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Navajo president meets with Congress to lobby for extension of Radiation Exposure Compensation Act

During the Cold War, Navajo country became an important source of uranium.

But the mines left a legacy that continues to this day.

There are more than 500 abandoned uranium mines on Navajo land, and a number of tribal members have suffered health impacts of radiation.

In 1990, the U.S. enacted the Radiation Exposure Compensation Act, which provides financial compensation to those who contracted cancer and other diseases from atomic testing and uranium mining.

Last week, Navajo Nation President Jonathan Nez met with members of Congress in support of an extension to the Act, which is set to expire in just a few months.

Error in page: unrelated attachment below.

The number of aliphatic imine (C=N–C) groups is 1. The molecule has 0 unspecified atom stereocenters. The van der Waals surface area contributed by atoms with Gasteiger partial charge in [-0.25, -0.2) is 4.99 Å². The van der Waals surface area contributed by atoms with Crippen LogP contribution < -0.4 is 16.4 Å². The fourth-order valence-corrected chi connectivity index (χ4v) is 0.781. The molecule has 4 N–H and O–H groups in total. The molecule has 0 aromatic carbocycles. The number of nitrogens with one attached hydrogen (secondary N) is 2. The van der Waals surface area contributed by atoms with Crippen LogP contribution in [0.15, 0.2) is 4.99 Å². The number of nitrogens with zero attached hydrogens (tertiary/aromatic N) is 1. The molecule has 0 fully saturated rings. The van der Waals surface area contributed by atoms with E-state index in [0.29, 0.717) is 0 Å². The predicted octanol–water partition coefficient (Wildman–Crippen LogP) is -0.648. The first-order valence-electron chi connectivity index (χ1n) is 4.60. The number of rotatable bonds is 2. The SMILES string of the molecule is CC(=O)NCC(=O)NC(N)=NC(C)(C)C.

The legislation would expand eligibility and extend the act until 2040.

Ron Dungan has lived in Arizona for more than 35 years. He has worked as a reporter, construction worker, copy editor, designer and freelance writer. He's a graduate of the University of Iowa, where he was a member of the undergraduate Writers’ Workshop, and has a master’s in history from Arizona State University.Dungan was an outdoors reporter and member of the storyteller team at the Arizona Republic, where he won several awards, and was a contributor on a border project that won the 2018 Pulitzer for explanatory reporting.When not working, Dungan enjoys books, gardening, hanging out with his German shorthaired pointer, backpacking and fly-fishing. He's a fan of the Arizona Cardinals and Iowa Hawkeyes.